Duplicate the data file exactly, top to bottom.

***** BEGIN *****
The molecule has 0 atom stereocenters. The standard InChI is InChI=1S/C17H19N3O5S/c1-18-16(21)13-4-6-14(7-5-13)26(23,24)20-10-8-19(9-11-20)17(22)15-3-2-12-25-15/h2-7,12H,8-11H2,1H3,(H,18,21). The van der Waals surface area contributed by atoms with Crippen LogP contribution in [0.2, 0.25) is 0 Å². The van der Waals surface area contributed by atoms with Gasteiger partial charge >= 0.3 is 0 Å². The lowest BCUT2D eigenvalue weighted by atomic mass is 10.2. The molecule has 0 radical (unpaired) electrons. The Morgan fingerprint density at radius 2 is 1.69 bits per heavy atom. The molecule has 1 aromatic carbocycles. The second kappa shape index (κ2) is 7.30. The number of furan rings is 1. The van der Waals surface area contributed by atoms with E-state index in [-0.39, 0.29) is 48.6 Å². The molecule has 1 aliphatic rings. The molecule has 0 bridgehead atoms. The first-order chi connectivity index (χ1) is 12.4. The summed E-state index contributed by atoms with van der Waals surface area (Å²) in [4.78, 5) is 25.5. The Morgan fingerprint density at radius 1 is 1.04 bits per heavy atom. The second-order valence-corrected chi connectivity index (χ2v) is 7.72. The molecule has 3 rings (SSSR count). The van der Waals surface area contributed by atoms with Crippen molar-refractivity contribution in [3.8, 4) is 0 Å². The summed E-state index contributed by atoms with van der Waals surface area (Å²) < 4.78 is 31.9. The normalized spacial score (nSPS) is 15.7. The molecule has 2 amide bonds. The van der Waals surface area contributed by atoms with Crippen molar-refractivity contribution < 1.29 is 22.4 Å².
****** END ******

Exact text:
The molecule has 0 atom stereocenters. The standard InChI is InChI=1S/C17H19N3O5S/c1-18-16(21)13-4-6-14(7-5-13)26(23,24)20-10-8-19(9-11-20)17(22)15-3-2-12-25-15/h2-7,12H,8-11H2,1H3,(H,18,21). The van der Waals surface area contributed by atoms with Crippen LogP contribution in [0.2, 0.25) is 0 Å². The van der Waals surface area contributed by atoms with Gasteiger partial charge >= 0.3 is 0 Å². The lowest BCUT2D eigenvalue weighted by atomic mass is 10.2. The molecule has 0 radical (unpaired) electrons. The Morgan fingerprint density at radius 2 is 1.69 bits per heavy atom. The molecule has 1 aromatic carbocycles. The second kappa shape index (κ2) is 7.30. The number of furan rings is 1. The van der Waals surface area contributed by atoms with E-state index in [-0.39, 0.29) is 48.6 Å². The molecule has 1 aliphatic rings. The molecule has 0 bridgehead atoms. The first-order chi connectivity index (χ1) is 12.4. The summed E-state index contributed by atoms with van der Waals surface area (Å²) in [4.78, 5) is 25.5. The Morgan fingerprint density at radius 1 is 1.04 bits per heavy atom. The second-order valence-corrected chi connectivity index (χ2v) is 7.72. The molecule has 3 rings (SSSR count). The van der Waals surface area contributed by atoms with Crippen molar-refractivity contribution in [3.8, 4) is 0 Å². The summed E-state index contributed by atoms with van der Waals surface area (Å²) < 4.78 is 31.9. The normalized spacial score (nSPS) is 15.7. The molecule has 2 amide bonds. The van der Waals surface area contributed by atoms with Crippen molar-refractivity contribution < 1.29 is 22.4 Å².